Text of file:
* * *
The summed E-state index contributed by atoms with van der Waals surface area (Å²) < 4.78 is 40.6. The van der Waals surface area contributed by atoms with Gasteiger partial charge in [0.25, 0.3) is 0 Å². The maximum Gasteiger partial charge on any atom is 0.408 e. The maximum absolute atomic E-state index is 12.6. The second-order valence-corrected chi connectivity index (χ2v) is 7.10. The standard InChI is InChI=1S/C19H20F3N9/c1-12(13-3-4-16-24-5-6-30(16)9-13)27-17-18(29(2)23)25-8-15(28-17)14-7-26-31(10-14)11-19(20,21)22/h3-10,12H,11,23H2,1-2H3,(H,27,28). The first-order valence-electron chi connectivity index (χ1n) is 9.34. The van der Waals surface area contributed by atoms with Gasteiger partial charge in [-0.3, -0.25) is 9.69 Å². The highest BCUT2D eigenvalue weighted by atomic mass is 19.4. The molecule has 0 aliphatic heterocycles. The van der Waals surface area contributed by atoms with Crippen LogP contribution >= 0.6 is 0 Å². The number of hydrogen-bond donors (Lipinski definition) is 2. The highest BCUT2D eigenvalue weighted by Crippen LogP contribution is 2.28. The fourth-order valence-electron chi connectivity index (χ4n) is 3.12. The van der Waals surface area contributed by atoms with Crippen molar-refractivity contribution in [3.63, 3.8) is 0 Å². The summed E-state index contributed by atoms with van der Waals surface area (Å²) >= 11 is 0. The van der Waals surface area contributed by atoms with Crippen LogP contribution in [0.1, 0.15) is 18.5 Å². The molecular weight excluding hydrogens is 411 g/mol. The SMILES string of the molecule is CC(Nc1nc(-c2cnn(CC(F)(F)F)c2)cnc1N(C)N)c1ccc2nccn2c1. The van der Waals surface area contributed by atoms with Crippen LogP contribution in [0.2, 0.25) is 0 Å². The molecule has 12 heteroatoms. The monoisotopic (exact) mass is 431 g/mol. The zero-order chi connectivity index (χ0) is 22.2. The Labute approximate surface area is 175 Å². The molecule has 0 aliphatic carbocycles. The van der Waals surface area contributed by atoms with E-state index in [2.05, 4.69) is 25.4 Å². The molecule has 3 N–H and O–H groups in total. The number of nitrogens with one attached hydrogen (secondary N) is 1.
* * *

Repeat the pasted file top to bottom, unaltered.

The summed E-state index contributed by atoms with van der Waals surface area (Å²) < 4.78 is 40.6. The van der Waals surface area contributed by atoms with Gasteiger partial charge in [0.25, 0.3) is 0 Å². The maximum Gasteiger partial charge on any atom is 0.408 e. The maximum absolute atomic E-state index is 12.6. The second-order valence-corrected chi connectivity index (χ2v) is 7.10. The standard InChI is InChI=1S/C19H20F3N9/c1-12(13-3-4-16-24-5-6-30(16)9-13)27-17-18(29(2)23)25-8-15(28-17)14-7-26-31(10-14)11-19(20,21)22/h3-10,12H,11,23H2,1-2H3,(H,27,28). The first-order valence-electron chi connectivity index (χ1n) is 9.34. The van der Waals surface area contributed by atoms with Gasteiger partial charge in [-0.3, -0.25) is 9.69 Å². The highest BCUT2D eigenvalue weighted by atomic mass is 19.4. The molecule has 0 aliphatic heterocycles. The van der Waals surface area contributed by atoms with Crippen LogP contribution >= 0.6 is 0 Å². The number of hydrogen-bond donors (Lipinski definition) is 2. The highest BCUT2D eigenvalue weighted by Crippen LogP contribution is 2.28. The fourth-order valence-electron chi connectivity index (χ4n) is 3.12. The van der Waals surface area contributed by atoms with Crippen molar-refractivity contribution in [3.63, 3.8) is 0 Å². The summed E-state index contributed by atoms with van der Waals surface area (Å²) >= 11 is 0. The van der Waals surface area contributed by atoms with Crippen LogP contribution in [0.1, 0.15) is 18.5 Å². The molecular weight excluding hydrogens is 411 g/mol. The SMILES string of the molecule is CC(Nc1nc(-c2cnn(CC(F)(F)F)c2)cnc1N(C)N)c1ccc2nccn2c1. The van der Waals surface area contributed by atoms with Crippen LogP contribution in [0.2, 0.25) is 0 Å². The molecule has 12 heteroatoms. The monoisotopic (exact) mass is 431 g/mol. The zero-order chi connectivity index (χ0) is 22.2. The Labute approximate surface area is 175 Å². The molecule has 0 aliphatic carbocycles. The van der Waals surface area contributed by atoms with E-state index in [2.05, 4.69) is 25.4 Å². The molecule has 3 N–H and O–H groups in total. The number of nitrogens with one attached hydrogen (secondary N) is 1.